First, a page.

“One of the most unique records of 2014”
– Folk Radio UK on Why Wait for Failure?
Combining fast-paced lyricism and folksy tunes with an imaginative earnestness and a sly smile, singer-songwriter Will Tattersdill has been playing as FaceOmeter for more than a decade. That time has seen all sorts of adventures unfold, from the scoring and live performance of a theatrical retelling of The Princess Bride to two full-length LPs (and many shorter projects), tours both in the UK and abroad, and appearances at Truck Festival, Green Man, and the Secret Garden Party. He is closely associated with (and frequently hosts) Oxford’s Catweazle Club (“Britain’s most intimate performance space” – The Times) and has set up nights of his own both in the Midlands and the South East. His music finds joy and hope in the slightly odd, and he now seeks shows to consolidate the modest success of his recent studio album.
FaceOmeter was last seen providing a track on The Magic Lantern’s Too Much Love of Living – Remixes (2015), where he keeps company with the likes of This is the Kit, Alabaster DePlume, and Sam Brookes. He has something different in common with each of these acts, but his last solo outing was the 14-track Why Wait for Failure?, released in 2014. Recorded in Oxford by the legendary Dean McCarthy, swathes of this crowdfunded album layer ad-hoc choirs, peculiar synths, legendary drums, and even Irish dance into the sonic mix. But some of the tracks remain as Tattersdill performs everything live: pared down, intimate, acoustic, and raw. He’s played on stages and in corners, in boats and on cars, in fields, pubs, clubs, and toilets – but he loves playing most unamplified, just people, and a guitar, and a room.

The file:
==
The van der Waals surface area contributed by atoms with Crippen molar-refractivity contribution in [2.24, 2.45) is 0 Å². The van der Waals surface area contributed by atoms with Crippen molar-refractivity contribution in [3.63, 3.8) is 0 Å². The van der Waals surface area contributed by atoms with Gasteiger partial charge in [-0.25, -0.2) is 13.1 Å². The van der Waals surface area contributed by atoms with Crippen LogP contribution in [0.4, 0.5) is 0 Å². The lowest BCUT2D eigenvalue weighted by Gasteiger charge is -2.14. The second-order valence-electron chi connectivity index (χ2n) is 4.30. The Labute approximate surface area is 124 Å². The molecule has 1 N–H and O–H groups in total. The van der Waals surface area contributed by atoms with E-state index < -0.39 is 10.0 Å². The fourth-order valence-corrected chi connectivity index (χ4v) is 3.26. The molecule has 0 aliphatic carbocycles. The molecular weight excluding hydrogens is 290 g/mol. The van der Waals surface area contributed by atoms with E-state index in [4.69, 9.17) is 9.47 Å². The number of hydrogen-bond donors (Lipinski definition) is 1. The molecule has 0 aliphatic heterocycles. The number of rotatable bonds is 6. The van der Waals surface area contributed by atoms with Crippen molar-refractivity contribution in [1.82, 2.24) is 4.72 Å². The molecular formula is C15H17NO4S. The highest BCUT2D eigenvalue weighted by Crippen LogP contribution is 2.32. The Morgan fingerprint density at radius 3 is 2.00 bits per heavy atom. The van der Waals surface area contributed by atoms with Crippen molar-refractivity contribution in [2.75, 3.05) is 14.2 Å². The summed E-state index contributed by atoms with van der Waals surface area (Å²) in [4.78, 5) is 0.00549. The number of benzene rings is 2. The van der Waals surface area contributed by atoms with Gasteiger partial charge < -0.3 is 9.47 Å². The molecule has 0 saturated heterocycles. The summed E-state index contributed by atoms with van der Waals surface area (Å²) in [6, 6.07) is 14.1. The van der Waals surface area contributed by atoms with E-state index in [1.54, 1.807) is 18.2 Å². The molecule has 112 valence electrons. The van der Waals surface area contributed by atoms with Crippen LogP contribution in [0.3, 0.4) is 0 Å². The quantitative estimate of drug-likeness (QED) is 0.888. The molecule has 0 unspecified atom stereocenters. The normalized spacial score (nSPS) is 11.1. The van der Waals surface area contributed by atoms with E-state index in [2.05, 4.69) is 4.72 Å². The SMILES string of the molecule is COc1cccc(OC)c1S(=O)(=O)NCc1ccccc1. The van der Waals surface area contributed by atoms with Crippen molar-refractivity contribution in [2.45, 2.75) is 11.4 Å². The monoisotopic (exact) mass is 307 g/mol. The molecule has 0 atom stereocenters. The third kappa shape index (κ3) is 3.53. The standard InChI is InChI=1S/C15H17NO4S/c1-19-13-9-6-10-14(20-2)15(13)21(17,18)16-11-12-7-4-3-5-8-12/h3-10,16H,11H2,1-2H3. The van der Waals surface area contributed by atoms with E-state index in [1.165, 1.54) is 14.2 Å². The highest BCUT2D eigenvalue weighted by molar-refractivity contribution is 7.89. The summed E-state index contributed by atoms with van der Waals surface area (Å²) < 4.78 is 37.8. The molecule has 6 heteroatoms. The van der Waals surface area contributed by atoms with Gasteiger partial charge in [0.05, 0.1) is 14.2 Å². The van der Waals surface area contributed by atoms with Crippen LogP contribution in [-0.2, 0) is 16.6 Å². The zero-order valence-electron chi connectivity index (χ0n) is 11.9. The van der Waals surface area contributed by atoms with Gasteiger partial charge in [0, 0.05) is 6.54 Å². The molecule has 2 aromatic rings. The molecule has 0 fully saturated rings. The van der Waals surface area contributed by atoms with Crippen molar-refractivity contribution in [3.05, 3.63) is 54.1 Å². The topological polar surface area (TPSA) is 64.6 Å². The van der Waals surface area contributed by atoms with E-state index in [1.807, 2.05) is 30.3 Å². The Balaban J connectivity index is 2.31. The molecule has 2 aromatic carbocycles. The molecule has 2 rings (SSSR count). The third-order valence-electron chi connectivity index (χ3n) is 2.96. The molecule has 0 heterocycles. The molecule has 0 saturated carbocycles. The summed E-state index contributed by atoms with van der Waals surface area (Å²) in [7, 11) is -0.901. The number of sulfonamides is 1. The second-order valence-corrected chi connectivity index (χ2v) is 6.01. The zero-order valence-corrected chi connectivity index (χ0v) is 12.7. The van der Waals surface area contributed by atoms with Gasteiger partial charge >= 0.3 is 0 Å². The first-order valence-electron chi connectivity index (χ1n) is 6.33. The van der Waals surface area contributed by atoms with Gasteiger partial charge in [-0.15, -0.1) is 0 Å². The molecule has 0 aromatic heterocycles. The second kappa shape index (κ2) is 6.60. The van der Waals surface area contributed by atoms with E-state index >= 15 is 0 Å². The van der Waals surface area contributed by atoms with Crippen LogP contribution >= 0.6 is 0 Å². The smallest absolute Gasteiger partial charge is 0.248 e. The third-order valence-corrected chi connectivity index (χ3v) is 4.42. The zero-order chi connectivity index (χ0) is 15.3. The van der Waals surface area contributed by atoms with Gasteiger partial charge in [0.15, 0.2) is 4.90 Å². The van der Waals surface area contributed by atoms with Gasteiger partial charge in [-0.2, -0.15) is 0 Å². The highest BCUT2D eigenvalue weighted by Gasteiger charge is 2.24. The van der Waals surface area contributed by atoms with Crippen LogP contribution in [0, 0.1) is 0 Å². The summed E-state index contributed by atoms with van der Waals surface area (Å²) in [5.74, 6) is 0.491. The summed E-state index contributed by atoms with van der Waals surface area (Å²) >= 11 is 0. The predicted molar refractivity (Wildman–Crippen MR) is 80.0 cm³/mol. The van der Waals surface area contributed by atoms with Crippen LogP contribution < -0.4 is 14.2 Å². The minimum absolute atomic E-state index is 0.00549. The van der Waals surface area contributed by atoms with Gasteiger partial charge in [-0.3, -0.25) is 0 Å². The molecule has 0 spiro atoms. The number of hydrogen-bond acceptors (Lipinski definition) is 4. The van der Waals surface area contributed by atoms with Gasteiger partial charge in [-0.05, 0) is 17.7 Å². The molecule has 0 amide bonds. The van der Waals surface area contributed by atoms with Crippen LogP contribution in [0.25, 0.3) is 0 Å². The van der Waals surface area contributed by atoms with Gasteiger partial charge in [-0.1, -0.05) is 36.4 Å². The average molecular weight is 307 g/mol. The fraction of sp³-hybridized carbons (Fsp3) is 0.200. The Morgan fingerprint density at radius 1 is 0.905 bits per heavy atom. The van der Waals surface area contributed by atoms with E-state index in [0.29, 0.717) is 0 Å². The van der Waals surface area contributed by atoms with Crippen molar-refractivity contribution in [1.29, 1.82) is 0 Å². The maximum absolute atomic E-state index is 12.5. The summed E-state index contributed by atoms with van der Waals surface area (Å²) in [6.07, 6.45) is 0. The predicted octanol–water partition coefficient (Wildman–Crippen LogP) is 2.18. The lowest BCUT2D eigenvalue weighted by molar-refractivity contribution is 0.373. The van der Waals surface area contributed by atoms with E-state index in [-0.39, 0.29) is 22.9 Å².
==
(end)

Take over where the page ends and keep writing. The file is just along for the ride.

This is roughly what a FaceOmeter show looks like
For this reason, FaceOmeter has long been a friend of Sofar Sounds, the worldwide unamplified gig collective, and has played for them in Newcastle and Oxford as well as in his hometown of Birmingham. The stronger connection, though, is with Catweazle, whose first compilation record Will curated in 2011 and whose quarterly magazine he regularly appears in. It’s through this community that Tattersdill is associated with some of his closest friends and collaborators: piano balladeer Sam Taplin, singer-songwriter Rosie Caldecott, composer Matt Winkworth, and glam folk legend James Bell. These four and many more have had their influence on Will, and along with his childhood friend Max “The Dapper Swindler” Jones he and Taplin recorded 2011’s seasonal Spooky EP. Wider influences include the nerdcore rapper MC Lars, with whom Tattersdill spent a week writing in Los Angeles in 2013, the antifolk singer-songwriter Jeffrey Lewis, whom he has supported twice, and the widely-acclaimed folk duo Philip Henry and Hannah Martin, with whom he spent a deal of yesteryear on the gigging circuit in Exeter. He has no braggable personal relationship with his ultimate hero, Tom Waits.
Believing strongly in the community of artists and audiences that makes up music, Will started the Bright Idea club in Hackney, London, which ran from 2010-2012. Having returned to the Midlands, he has now started a night at the end of his street – Hatstand is a monthly unamplified performance arts evening, going from strength to strength. In addition to creating these spaces, writing songs, touring, and making records, Will has found time to become a lecturer, and now teaches English at the University of Birmingham. Surrounded by literature, music, great people, and the promise of adventure, the FaceOmeter journey continues.